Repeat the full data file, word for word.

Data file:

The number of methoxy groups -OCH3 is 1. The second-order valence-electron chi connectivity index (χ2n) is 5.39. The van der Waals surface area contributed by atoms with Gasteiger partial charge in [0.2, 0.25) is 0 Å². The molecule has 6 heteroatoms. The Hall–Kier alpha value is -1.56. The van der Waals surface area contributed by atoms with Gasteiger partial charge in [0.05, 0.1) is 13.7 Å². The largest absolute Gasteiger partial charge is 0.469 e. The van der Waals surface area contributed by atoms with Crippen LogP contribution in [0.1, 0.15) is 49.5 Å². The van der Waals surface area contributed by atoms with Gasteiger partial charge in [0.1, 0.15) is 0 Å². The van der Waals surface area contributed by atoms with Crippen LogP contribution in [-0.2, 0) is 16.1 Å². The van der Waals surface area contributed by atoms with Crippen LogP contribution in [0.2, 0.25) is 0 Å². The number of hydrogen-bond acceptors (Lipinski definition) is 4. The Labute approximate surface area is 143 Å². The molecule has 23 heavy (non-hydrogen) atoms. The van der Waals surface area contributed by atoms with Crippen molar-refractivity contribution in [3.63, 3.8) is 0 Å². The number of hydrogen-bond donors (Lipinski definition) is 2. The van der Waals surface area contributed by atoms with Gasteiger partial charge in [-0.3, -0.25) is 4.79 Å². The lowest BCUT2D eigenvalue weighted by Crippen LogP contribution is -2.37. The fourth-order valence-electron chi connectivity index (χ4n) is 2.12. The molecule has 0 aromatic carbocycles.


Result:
The number of methoxy groups -OCH3 is 1. The second-order valence-electron chi connectivity index (χ2n) is 5.39. The van der Waals surface area contributed by atoms with Gasteiger partial charge in [0.2, 0.25) is 0 Å². The molecule has 6 heteroatoms. The Hall–Kier alpha value is -1.56. The van der Waals surface area contributed by atoms with Gasteiger partial charge in [0.05, 0.1) is 13.7 Å². The largest absolute Gasteiger partial charge is 0.469 e. The van der Waals surface area contributed by atoms with Crippen LogP contribution in [0.1, 0.15) is 49.5 Å². The van der Waals surface area contributed by atoms with Gasteiger partial charge in [0.1, 0.15) is 0 Å². The van der Waals surface area contributed by atoms with Crippen LogP contribution in [-0.2, 0) is 16.1 Å². The van der Waals surface area contributed by atoms with Crippen LogP contribution in [0.2, 0.25) is 0 Å². The number of hydrogen-bond acceptors (Lipinski definition) is 4. The Labute approximate surface area is 143 Å². The molecule has 23 heavy (non-hydrogen) atoms. The van der Waals surface area contributed by atoms with Crippen molar-refractivity contribution in [3.63, 3.8) is 0 Å². The number of hydrogen-bond donors (Lipinski definition) is 2. The van der Waals surface area contributed by atoms with Gasteiger partial charge in [-0.3, -0.25) is 4.79 Å². The lowest BCUT2D eigenvalue weighted by Crippen LogP contribution is -2.37. The fourth-order valence-electron chi connectivity index (χ4n) is 2.12. The molecule has 0 aromatic carbocycles.